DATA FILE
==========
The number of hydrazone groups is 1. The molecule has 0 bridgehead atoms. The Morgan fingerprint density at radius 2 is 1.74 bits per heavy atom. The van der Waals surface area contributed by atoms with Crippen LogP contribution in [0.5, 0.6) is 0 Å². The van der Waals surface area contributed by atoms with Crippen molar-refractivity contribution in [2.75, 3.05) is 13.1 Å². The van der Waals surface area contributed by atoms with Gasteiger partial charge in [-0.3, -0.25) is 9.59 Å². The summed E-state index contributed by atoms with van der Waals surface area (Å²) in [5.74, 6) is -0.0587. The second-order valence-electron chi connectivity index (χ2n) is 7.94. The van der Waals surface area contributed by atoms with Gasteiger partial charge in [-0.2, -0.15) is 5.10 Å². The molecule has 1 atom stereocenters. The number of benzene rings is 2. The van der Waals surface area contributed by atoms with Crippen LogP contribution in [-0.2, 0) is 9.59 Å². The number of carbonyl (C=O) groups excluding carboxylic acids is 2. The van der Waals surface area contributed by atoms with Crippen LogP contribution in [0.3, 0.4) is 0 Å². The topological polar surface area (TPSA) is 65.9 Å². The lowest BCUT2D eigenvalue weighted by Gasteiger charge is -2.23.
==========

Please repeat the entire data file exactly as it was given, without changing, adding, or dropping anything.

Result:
The number of hydrazone groups is 1. The molecule has 0 bridgehead atoms. The Morgan fingerprint density at radius 2 is 1.74 bits per heavy atom. The van der Waals surface area contributed by atoms with Crippen LogP contribution in [0.5, 0.6) is 0 Å². The van der Waals surface area contributed by atoms with Crippen molar-refractivity contribution in [2.75, 3.05) is 13.1 Å². The van der Waals surface area contributed by atoms with Gasteiger partial charge in [-0.3, -0.25) is 9.59 Å². The summed E-state index contributed by atoms with van der Waals surface area (Å²) in [5.74, 6) is -0.0587. The second-order valence-electron chi connectivity index (χ2n) is 7.94. The van der Waals surface area contributed by atoms with Gasteiger partial charge in [-0.2, -0.15) is 5.10 Å². The molecule has 1 atom stereocenters. The number of benzene rings is 2. The van der Waals surface area contributed by atoms with Crippen LogP contribution in [-0.2, 0) is 9.59 Å². The number of carbonyl (C=O) groups excluding carboxylic acids is 2. The van der Waals surface area contributed by atoms with Crippen LogP contribution in [0.3, 0.4) is 0 Å². The topological polar surface area (TPSA) is 65.9 Å². The lowest BCUT2D eigenvalue weighted by Gasteiger charge is -2.23.